LawSense School Law NSW 2024 – State Schools

Separately Bookable Morning & Afternoon

Tailored for NSW DoE Schools

Date & Time31 May 2024 – State Schools - Staff, Parent & Student Issues
VenueAerial UTS Function Centre, Building 10, Level 7/235 Jones St, Ultimo
Live Online & Recorded
Recording Access Expires 31 June 2024
PricingFull day: E. Bird: $695 Stan: $795
Half day: E. Bird: $440 Stan: $495
Prices include gst. Early Bird expires 19 April 2024.
NESAProvides Elective PD for NESA Registration Requirements
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8.45am - 12:35pm

8.45       LawSense Welcome

8.50      Chairperson’s Opening Remarks

Lila Mularczyk OAM, Education Consultant; former Director, Secondary Education, NSW Department of Education; Immediate Past President, NSW Secondary Principals’ Council

Margaret Baker, Principal Legal Officer (Policy, Compliance and Administrative Law), Legal Services, NSW Department of Education

9.00      Student Behaviour Management: Navigating Current Laws, Impact of DoE Policies, Suspensions and Expulsions

  • Outlining current laws and polices applying to student behaviour management
  • Reviewing current DoE Policy – what have been some of the challenges in its implementation to date?

Students with a Behavioural Disability

  • Understanding options in responding to students with a behavioural disability, what are your obligations with respect to behaviour management


  • Navigating suspensions:
    • examining valid grounds for suspension
    • how should suspensions be approached where the student has a behavioural disability?
    • applying requirements for procedural fairness
    • examining your obligations during and after the suspension
    • documentation and record keeping – understand what aspects to cover and the level of detail required to ensure you protect your legal position


  • Understanding and managing key steps, requirements and pitfalls in expelling a student

Complaints and Appeals

  • Responding to complaints – understanding your rights and obligations and optimising communications and record keeping
  • Appeals: examining how the merit of appeals is evaluated and optimising your role in the appeals process to protect your legal position

Tim McDonald, Principal, McCabes Lawyers; Law Society of NSW Accredited Specialist in Employment and Industrial Law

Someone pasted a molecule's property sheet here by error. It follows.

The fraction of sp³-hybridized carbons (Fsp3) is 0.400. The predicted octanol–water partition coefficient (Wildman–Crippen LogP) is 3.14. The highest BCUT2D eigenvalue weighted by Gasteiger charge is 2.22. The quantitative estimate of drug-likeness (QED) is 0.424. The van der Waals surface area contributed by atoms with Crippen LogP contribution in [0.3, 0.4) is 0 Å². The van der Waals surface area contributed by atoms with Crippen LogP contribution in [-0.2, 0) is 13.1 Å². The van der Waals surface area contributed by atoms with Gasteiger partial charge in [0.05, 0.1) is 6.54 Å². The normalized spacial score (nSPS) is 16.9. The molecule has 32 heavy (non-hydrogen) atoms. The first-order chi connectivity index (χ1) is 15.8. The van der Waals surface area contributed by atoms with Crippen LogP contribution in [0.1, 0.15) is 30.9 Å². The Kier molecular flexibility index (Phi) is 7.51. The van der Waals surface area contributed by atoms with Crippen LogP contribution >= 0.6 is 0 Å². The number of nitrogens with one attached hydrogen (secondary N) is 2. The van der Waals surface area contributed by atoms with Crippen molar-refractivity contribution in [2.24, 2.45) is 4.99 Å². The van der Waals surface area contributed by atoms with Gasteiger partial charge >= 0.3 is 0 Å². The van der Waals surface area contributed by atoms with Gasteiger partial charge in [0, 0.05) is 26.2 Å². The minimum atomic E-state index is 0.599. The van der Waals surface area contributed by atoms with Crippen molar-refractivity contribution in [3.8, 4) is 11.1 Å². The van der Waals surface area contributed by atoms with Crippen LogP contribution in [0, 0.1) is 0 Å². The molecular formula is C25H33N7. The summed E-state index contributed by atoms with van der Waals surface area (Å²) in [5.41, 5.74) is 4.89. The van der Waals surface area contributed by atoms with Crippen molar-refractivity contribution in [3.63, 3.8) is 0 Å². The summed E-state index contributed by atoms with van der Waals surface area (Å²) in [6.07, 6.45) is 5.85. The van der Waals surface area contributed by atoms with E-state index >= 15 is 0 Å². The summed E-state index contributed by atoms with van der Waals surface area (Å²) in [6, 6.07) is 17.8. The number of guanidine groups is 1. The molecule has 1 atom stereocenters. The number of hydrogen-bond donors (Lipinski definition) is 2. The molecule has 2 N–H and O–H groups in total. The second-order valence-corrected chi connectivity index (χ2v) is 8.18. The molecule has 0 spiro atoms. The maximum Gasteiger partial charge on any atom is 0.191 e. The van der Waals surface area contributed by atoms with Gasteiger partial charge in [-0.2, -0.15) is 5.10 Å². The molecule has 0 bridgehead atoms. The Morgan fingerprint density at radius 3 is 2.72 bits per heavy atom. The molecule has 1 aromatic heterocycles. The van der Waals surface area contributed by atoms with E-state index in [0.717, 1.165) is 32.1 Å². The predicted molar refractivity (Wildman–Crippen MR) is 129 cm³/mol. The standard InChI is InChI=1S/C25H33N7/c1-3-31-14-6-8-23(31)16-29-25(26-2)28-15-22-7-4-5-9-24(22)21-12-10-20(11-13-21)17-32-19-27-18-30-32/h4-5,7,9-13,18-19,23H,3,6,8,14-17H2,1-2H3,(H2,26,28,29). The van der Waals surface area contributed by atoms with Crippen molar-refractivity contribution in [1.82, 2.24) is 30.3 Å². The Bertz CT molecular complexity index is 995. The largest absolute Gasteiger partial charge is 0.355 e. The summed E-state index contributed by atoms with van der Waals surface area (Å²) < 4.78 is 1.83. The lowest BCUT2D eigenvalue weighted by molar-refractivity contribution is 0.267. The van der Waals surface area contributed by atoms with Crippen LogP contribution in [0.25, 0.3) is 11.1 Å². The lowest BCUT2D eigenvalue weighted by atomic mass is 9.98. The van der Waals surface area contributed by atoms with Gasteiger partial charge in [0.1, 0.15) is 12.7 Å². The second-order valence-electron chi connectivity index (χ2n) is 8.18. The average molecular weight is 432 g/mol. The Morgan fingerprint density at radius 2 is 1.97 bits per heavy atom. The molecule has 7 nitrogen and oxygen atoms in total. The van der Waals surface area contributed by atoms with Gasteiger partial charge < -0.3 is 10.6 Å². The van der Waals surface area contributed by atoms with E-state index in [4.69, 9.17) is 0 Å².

10.00   Student Bullying and Violence in 2024: Understanding Obligations to Identify Patterns of Bullying, Dealing with Issues Outside School and Learnings from Recent Cases

Outlining Key Obligations

  • Outlining key laws applying to bullying and violence in schools, including:
    • defining bullying
    • duty of care
    • criminal laws and AVOs

Extent of Obligations to Manage Issues Outside School

Before and After School –Bus/Train Stops and Other Scenarios

  • Understanding the extent of your liability in monitoring student transport and activity before and after school, including learnings from recent cases

Social Media

  • Understanding the extent of a school’s obligations where student bullying occurs on social media, including:
    • assessing when social media activity outside school can increase legal risk and evolve into a situation a school should actively manage
    • examining the extent of a school’s rights and obligations to manage or respond to students on social media outside school
    • understanding duties where the bullying is from a student not from the school

Findings Against Schools Regarding Bullying Management – Where Have Schools Come Unstuck?

  • Learnings from recent cases – how should schools approach multiple and repeated instances of bullying?  What is a school’s obligation to pro-actively identify patterns of bullying?
  • Optimising note-taking and record keeping to protect your legal position, including time-saving approaches and tips